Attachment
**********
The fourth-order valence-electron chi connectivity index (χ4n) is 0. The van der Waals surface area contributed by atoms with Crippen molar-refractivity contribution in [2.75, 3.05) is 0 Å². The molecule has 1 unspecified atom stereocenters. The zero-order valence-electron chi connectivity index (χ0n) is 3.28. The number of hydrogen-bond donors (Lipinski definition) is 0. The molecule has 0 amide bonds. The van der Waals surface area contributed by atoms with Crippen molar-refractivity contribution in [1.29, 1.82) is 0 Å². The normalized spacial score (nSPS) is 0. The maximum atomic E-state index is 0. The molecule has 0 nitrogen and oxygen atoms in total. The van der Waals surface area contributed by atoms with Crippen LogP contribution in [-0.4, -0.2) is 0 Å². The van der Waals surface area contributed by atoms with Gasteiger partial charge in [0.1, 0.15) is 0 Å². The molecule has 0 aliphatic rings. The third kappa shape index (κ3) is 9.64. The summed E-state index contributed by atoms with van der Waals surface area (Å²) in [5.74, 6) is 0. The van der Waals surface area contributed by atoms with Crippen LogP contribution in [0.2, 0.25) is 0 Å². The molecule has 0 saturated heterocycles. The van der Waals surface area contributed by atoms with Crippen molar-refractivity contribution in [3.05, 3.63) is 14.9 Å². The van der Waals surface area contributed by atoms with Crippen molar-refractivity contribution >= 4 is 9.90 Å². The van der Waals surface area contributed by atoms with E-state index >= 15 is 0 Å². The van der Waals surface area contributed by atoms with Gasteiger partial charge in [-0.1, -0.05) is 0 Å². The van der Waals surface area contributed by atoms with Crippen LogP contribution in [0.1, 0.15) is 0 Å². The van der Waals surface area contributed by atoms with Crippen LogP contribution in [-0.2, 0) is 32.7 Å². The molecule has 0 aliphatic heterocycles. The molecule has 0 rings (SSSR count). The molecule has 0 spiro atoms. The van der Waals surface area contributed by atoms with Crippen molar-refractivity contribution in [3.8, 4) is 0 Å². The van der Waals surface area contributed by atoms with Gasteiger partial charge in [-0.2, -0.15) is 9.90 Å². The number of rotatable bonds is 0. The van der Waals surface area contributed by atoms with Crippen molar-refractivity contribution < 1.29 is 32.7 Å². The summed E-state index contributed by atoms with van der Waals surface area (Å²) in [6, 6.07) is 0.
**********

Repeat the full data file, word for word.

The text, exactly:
The fourth-order valence-electron chi connectivity index (χ4n) is 0. The van der Waals surface area contributed by atoms with Crippen molar-refractivity contribution in [2.75, 3.05) is 0 Å². The molecule has 1 unspecified atom stereocenters. The zero-order valence-electron chi connectivity index (χ0n) is 3.28. The number of hydrogen-bond donors (Lipinski definition) is 0. The molecule has 0 amide bonds. The van der Waals surface area contributed by atoms with Crippen molar-refractivity contribution in [1.29, 1.82) is 0 Å². The normalized spacial score (nSPS) is 0. The maximum atomic E-state index is 0. The molecule has 0 nitrogen and oxygen atoms in total. The van der Waals surface area contributed by atoms with Crippen LogP contribution in [-0.4, -0.2) is 0 Å². The van der Waals surface area contributed by atoms with Gasteiger partial charge in [0.1, 0.15) is 0 Å². The molecule has 0 aliphatic rings. The third kappa shape index (κ3) is 9.64. The summed E-state index contributed by atoms with van der Waals surface area (Å²) in [5.74, 6) is 0. The van der Waals surface area contributed by atoms with Crippen LogP contribution in [0.2, 0.25) is 0 Å². The molecule has 0 saturated heterocycles. The van der Waals surface area contributed by atoms with Crippen molar-refractivity contribution in [3.05, 3.63) is 14.9 Å². The van der Waals surface area contributed by atoms with Crippen molar-refractivity contribution >= 4 is 9.90 Å². The van der Waals surface area contributed by atoms with E-state index >= 15 is 0 Å². The van der Waals surface area contributed by atoms with Gasteiger partial charge in [-0.1, -0.05) is 0 Å². The van der Waals surface area contributed by atoms with Crippen LogP contribution in [0.1, 0.15) is 0 Å². The van der Waals surface area contributed by atoms with Crippen LogP contribution in [-0.2, 0) is 32.7 Å². The molecule has 0 aliphatic heterocycles. The molecule has 0 rings (SSSR count). The molecule has 0 spiro atoms. The van der Waals surface area contributed by atoms with Crippen molar-refractivity contribution in [3.8, 4) is 0 Å². The van der Waals surface area contributed by atoms with Gasteiger partial charge in [-0.2, -0.15) is 9.90 Å². The number of rotatable bonds is 0. The van der Waals surface area contributed by atoms with Crippen molar-refractivity contribution < 1.29 is 32.7 Å². The summed E-state index contributed by atoms with van der Waals surface area (Å²) in [6, 6.07) is 0.